Source description last updated: 20 April 2020
In brief: The Joint United Nations Programme on HIV/AIDS (UNAIDS) is a UN initiative that aims to coordinate countries’ efforts against HIV/AIDS.
Coverage on ecoi.net:
Progress reports and other relevant publications
Covered quarterly on ecoi.net, for countries of priorities A, B and C.
The Joint United Nations Programme on HIV/AIDS (UNAIDS) was “[e]stablished in 1994 by a resolution of the UN Economic and Social Council and launched in January 1996 […].” (UNAIDS website: UNAIDS Programme Coordinating Board, undated). It provides “strategic direction, advocacy, coordination and technical support needed to catalyse and connect leadership from governments, the private sector and communities to deliver life-saving HIV services. […]
UNAIDS generates strategic information and analysis that increases the understanding of the state of the AIDS epidemic and progress made at the local, national, regional and global levels.” (UNAIDS website: About UNAIDS, undated)
“UNAIDS is guided by a Programme Coordinating Board (PCB) with representatives of 22 governments from all geographic regions, the UNAIDS Cosponsors, and five representatives of nongovernmental organizations, including associations of people living with HIV” (UNAIDS website: UNAIDS Programme Coordinating Board, undated). The UNAIDS’s Cosponsors are organisations within the United Nations system. (UNAIDS: About UNAIDS, undated).
“The UNAIDS Secretariat has offices in 70 countries, with 70% of its staff based in the field […].” (UNAIDS: About UNAIDS, undated).
UNAIDS is financed by contributions from United Nations Members States and other stakeholders. Donors of UNAIDS may be “from both the public and private sectors” (UNAIDS: Unified Budget, Results and Accountability Framework (UBRAF); Workplan and Budget 2020-2021, 21 June 2019, pp. 11-12). In addition, UNAIDS is co-sponsored by eleven UN agencies (UNAIDS website: About UNAIDS, undated) and receives individual donations (UNAIDS website: Donate, undated). “The budget for the Joint Programme for 2018 [was] US$ 242 million.” (UNAIDS: About UNAIDS, undated)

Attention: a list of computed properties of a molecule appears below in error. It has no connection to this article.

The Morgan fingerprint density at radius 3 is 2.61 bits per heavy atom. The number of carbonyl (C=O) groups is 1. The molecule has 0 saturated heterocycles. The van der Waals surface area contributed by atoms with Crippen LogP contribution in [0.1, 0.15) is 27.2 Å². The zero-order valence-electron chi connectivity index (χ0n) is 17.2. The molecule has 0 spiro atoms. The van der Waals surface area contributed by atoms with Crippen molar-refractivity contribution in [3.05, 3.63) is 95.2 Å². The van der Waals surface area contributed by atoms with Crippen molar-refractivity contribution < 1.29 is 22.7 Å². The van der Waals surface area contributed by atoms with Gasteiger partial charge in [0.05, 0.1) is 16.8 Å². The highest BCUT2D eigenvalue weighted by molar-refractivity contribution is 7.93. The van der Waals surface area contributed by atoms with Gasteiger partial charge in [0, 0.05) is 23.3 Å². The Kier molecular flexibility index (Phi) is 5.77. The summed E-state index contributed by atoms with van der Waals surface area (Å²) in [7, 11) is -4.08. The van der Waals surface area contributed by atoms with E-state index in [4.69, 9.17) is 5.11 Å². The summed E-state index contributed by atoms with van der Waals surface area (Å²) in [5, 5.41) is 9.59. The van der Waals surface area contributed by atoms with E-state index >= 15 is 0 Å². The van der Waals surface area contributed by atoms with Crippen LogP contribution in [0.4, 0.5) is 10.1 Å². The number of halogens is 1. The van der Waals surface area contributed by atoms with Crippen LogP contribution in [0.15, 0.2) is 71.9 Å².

Scope of reporting:
Geographic focus: all countries
Thematic focus: HIV prevention and treatment, human rights of persons living with HIV, gender issues, situation of children, social protection
“Under a mandate from the United Nations General Assembly, UNAIDS works with all countries to collect and analyse data on their AIDS responses […].” (UNAIDS website: Data, undated)
Progress reports are “submitted by countries to the UNAIDS Secretariat for the monitoring of progress towards the targets set in the 2011 Political Declaration on HIV/AIDS. Each report is presented exactly as submitted by the country, without editing or other alteration.” (UNAIDS: 2019 Progress reports submitted by countries, undated)
Many reports are submitted in a standard format which more or less follow a unified set of questions, with answers provided by the relevant country’s authorities. These reports do not contain references to sources of information (see, for example, UNAIDS: Country progress report – Afghanistan, 2019 and UNAIDS: Country progress report – Cambodia, 2019).
Some countries may submit reports in a format of their own. Those reports may include references to sources of information presented in graphs and infographics or in the text (see, for example, UNAIDS : Situation épidémiologique du VIH au Sénégal 2017‐2018, March 2019).
Languages of publication:
English, French, Spanish, Russian
All links accessed 20 April 2020.